Politics in Australia has been far too exciting in recent months – a pity, because a boring performance on the national stage is what’s needed while the economy transitions from mining boom to more ‘normal’ times.
So while social media is abuzz with lefties revelling in schadenfreude, and righties trying to highlight things the government has achieved – such as its round of free-trade deals last year – all the political noise is serving to weaken an economy that is already vulnerable.
Rumours and counter-rumours about Coalition backbenchers plotting to remove Prime Minister Tony Abbott and Treasurer Joe Hockey, while they persist, don’t help. It brings to mind advice for divorcing parents – do it while the kids are young, or when they’ve grown up, but not when they’re teens.
In the economy’s case, the Liberal Party must divorce from its leader very soon, or get behind him all the way through 2015 and 2016. These are pivotal years.
Already, the confidence hit of the Abbott government’s first budget has exacerbated other economic woes – falling commodity prices, a sluggish global economy and the end of a once-in-a-century boom in terms of trade.
The Treasurer knows full well that low inflation, and the RBA’s record low interest rate setting, are not really “good news”, as he described them earlier this month. Both point to flagging domestic demand, and in his sleepless hours he will be haunted by the knowledge that his first budget made it worse.
That was his key concern when he said before Christmas that “we want Australians to have confidence. We want Australians to go out there and spend for Christmas – don’t let Santa down, go out there and spend for Christmas”.
The retail boom that some pundits forecast after the removal of the carbon tax did not eventuate, though the December quarter retail figure from the ABS were ultimately not too bad. A late burst of shopping just before Christmas, and strong discounted sales post-Christmas helped nudge the data up a bit.
If Tony Abbott’s various gaffes and continuing leadership speculation were not filling the front pages of newspapers, this would be the ideal time to work on consumer confidence and spur shoppers on.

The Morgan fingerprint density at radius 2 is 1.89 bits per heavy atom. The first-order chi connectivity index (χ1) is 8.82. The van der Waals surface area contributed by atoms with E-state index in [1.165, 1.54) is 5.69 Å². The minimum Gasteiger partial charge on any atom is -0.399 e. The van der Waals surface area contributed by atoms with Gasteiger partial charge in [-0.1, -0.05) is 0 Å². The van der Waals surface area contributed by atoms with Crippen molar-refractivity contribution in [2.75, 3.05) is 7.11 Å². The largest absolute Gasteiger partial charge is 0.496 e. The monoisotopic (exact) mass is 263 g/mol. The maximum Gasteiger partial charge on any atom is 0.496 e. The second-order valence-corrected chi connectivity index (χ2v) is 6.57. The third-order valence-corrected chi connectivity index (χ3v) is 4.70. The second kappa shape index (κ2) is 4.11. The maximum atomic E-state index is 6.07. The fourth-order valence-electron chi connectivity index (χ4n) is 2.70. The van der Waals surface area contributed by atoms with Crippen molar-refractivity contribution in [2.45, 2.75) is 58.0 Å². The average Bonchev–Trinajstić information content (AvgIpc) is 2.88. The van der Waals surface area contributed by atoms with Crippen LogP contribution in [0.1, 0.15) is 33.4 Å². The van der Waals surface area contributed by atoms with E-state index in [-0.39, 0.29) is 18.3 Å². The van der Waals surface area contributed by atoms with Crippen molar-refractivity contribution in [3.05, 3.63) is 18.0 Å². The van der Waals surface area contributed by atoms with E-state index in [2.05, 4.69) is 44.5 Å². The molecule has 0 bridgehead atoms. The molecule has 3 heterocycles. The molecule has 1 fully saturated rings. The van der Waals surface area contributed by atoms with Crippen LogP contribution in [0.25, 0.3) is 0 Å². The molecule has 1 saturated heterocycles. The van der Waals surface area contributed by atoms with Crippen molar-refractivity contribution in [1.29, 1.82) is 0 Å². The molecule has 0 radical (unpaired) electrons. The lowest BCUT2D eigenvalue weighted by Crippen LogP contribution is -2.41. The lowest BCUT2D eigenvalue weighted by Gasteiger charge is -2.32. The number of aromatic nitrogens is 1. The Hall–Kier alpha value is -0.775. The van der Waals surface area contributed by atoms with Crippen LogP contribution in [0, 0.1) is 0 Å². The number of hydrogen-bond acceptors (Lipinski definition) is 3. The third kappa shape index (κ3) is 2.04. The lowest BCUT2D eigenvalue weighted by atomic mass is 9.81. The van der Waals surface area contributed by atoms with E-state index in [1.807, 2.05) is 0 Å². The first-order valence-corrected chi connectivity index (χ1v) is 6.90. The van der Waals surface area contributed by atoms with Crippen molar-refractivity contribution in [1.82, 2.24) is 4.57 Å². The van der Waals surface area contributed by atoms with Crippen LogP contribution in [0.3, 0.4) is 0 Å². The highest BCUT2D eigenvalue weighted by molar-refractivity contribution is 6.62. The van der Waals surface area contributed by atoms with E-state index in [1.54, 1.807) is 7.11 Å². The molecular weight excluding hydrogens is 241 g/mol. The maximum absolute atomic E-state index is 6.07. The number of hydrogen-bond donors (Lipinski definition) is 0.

In essence, the government’s biggest challenge is getting consumers to be less cautious, and perhaps a bit more hedonistic. The trouble is, consumers are still bruised six years after the worst phase of the global financial crisis.
As well as becoming less eager to borrow money, the post-GFC consumer began to save more money.
This shows up clearly in the ‘savings ratio’ depicted in the chart below:
The ‘credit crunch’ phase of the financial crisis caused the savings ratio to shoot up to about 10 per cent of disposable income.
What that means is that wage earners have been spending 90 per cent of their after-tax income on consumption, and putting 10 per cent aside for retirement (leaving aside the ‘investment’ of paying down their mortgage, which economists do not include in the savings ratio).
That might sound a lot, but not when you consider that Australia’s superannuation guarantee currently forces all wage earners to put aside 9.5 per cent of their income as superannuation.
So a 10 per cent savings ratio means we’re stashing away an extra 0.5 cents in the dollar as voluntary super, extra bank deposits, or even as hidden banknotes – the RBA estimated a few years ago that retirees were physically hiding something like $50,000 per couple, on average, to rort the pension system.
When Labor lost power in 2013, it was planning to force workers to put aside even more money as superannuation. It planned to steadily increase the rate over several years from nine per cent to 12 per cent.
However, the Coalition put the brakes on that plan be freezing the super guarantee at 9.5 per cent for seven years.
Labor complains that will leave retirees with too little to fund their own retirement, and some economists have even complained that 12 per cent itself is too low a figure – 15 per cent would probably hit the mark.
On the brighter side, however, it means households have more to spend in the next few years on consumption. That’s what Mr Hockey wanted for Christmas, and if it wasn’t for all the leadership speculation he would be getting more time to say “go out, spend money, have a good time!”
He might even dream of the halcyon years of the Howard government, when we borrowed money at such a rate that the savings ratio dipped below zero (see chart above).
That is, we stashed away nine per cent, and then borrowed even more than that to buy cars, champagne, holidays … you name it.
But they were very different days, and John Howard was a very different leader. He would not, for instance, have stood up in the federal parliament to tell Australians they were in the midst of a “jobs holocaust” as Mr Abbott did last week.
That didn’t cheer anyone up.
If voters were thinking of throwing a party, it’s been put on hold for a few weeks at the very least.